Hackers are a lot better at breaching secure systems than most organizations are at detecting threats. This is not a speculative remark.
A study examined cybersecurity in government and private sectors, found out that over 90% of networks had vulnerabilities that could lead to breaches.
It’s super easy to get infected. Sometimes all that is needed is to carelessly open a CV.
For example, In October 2021, researchers found a backdoor trojan that managed to slip past a whopping 56 security products. The sample, designed to be invisible to end-point detection and antivirus software, targeted HR departments in organizations and dropped the payload from a resume file titled “Roshan-Bandara-CV.” (If your own HR team encounters this gentleman’s inquiry, do proceed with caution.)
How, then, can you improve the security of your organization without giving your cyber defense a complete overhaul?
One way is to check suspicious files and links with a malware sandbox.
What is a malware sandbox?
You may already be using antivirus and thinking you’re fully protected. However, AV software is just one layer of a robust cybersecurity system.
- Antiviruses are reactive systems. They rely on the ability to detect known malicious behavior and kill dangerous applications or processes before they can do harm. Since they can’t react to threats they don’t recognize, they are inherently imprecise.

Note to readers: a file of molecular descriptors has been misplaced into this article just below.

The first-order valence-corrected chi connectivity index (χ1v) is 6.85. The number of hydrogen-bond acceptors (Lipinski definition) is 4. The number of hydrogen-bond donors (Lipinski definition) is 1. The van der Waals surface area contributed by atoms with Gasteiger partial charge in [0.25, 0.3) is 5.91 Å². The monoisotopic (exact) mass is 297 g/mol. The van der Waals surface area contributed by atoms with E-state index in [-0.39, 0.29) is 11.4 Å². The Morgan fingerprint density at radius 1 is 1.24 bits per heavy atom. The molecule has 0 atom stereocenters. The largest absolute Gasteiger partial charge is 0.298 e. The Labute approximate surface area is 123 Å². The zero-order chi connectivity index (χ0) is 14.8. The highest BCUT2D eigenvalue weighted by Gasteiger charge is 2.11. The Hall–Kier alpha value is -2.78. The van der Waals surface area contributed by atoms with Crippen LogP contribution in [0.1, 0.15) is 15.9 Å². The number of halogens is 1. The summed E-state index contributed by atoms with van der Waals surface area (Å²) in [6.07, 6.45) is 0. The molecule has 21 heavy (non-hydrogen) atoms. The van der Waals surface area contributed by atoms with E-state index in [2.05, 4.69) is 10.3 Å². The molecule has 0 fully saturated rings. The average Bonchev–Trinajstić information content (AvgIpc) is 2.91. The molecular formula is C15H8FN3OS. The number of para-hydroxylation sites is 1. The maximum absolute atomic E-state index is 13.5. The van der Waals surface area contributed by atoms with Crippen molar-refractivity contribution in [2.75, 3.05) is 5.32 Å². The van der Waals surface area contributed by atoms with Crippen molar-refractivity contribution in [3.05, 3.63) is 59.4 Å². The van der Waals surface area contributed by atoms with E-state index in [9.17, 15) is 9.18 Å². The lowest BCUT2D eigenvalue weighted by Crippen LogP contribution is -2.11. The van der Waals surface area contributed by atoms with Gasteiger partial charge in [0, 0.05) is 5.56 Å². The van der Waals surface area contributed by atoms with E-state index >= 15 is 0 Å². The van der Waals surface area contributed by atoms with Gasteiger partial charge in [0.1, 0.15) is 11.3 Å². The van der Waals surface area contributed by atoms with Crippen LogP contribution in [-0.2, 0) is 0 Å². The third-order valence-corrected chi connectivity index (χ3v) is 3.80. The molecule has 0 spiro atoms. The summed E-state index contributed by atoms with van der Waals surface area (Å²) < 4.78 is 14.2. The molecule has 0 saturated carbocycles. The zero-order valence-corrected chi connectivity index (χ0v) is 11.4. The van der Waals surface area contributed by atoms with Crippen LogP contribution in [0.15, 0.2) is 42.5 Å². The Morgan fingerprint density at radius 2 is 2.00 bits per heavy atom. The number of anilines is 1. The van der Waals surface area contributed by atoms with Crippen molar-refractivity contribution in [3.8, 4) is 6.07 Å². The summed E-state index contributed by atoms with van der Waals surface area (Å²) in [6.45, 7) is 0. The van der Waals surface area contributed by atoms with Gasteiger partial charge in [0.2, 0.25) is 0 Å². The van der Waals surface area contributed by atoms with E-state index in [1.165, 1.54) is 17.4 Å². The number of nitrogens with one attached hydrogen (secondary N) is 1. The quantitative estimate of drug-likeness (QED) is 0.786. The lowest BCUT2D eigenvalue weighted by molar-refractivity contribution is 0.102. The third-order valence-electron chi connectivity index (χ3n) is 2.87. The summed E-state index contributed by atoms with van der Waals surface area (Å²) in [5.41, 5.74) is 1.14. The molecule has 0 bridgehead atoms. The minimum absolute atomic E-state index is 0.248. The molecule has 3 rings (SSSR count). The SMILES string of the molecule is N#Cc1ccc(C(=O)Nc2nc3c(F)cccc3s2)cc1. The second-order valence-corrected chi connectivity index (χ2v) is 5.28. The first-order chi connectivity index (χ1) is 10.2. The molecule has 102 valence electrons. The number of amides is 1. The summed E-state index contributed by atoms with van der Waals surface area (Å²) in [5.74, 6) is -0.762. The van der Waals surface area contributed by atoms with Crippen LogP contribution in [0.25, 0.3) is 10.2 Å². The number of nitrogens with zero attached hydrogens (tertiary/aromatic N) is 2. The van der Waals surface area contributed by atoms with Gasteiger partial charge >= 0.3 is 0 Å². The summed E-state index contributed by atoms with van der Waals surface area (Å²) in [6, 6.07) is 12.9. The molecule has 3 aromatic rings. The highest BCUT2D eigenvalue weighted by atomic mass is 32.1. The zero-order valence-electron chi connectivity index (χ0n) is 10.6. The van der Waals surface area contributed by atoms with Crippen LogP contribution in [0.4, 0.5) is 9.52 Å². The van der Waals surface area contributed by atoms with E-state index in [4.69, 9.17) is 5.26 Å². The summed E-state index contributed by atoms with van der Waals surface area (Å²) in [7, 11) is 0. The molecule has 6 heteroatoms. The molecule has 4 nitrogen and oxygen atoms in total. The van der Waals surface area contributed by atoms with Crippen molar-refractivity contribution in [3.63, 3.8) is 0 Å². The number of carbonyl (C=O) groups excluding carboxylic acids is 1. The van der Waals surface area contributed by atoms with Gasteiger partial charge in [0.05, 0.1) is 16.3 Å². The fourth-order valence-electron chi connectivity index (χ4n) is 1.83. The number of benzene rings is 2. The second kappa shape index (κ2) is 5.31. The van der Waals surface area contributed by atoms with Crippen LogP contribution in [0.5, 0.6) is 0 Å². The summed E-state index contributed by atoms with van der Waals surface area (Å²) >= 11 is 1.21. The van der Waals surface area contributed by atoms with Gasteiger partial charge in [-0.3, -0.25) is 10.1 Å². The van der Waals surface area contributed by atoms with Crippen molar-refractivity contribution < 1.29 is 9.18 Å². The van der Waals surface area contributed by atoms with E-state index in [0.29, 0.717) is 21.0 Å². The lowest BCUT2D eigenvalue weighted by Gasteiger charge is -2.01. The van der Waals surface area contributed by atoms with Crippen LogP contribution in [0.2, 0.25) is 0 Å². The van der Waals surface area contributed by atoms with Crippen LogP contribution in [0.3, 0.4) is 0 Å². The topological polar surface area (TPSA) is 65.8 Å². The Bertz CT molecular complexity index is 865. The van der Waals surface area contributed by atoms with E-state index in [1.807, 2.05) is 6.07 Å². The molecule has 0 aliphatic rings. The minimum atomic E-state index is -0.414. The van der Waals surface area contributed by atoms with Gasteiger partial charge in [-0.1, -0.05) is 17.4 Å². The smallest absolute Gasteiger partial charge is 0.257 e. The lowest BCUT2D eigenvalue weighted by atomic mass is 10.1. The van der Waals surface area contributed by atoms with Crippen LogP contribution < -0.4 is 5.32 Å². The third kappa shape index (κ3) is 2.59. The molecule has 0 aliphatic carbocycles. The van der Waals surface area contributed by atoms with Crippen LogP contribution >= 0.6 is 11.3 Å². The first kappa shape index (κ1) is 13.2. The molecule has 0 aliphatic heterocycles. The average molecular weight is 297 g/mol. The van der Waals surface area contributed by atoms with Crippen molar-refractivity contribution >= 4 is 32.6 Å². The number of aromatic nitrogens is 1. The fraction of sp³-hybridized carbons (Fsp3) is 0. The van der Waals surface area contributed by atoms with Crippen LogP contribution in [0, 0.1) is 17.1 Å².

- Malware sandboxes provide a safe environment to detonate malware, collect data, and decide if a file or a link can be trusted. By isolating a sample in a virtual machine, they allow potential malware to rampage through a confined system, leaving behind indicators of compromise.
These tools are best used in conjunction, and neither is completely bulletproof on its own.
That said, sandboxes have a clear advantage in detecting threats, especially when malware execution is conditional. Here’s why:
- Sandboxes are configurable. Analysts can detect evasive malware by changing locale settings. This helps identify samples that target particular regions by, for example, setting a system language.
- Sandboxes are interactive. Some malware begins executing only after specific system or user events. In an interactive sandbox, analysts can click on files, run programs, type, or reboot the system.
- Sandboxes are great at presenting in-depth data. Researchers can use sandboxes to detect malware like Advanced Persistent Threats by looking at the execution events in-depth and studying them through the whole lifecycle of the sample.
Let’s look at how this tool helps detect malicious files and links using ANY.RUN malware sandbox as an example.
1. Check malicious links and files on the fly
By checking suspicious files and links in ANY.RUN, you can clear them in real-time.
In the task with a cross-site scripting attack, hackers created a fake OneDrive login page. If you follow the link carelessly and input your credentials, it steals your email and password before redirecting you to a legitimate Microsoft resource.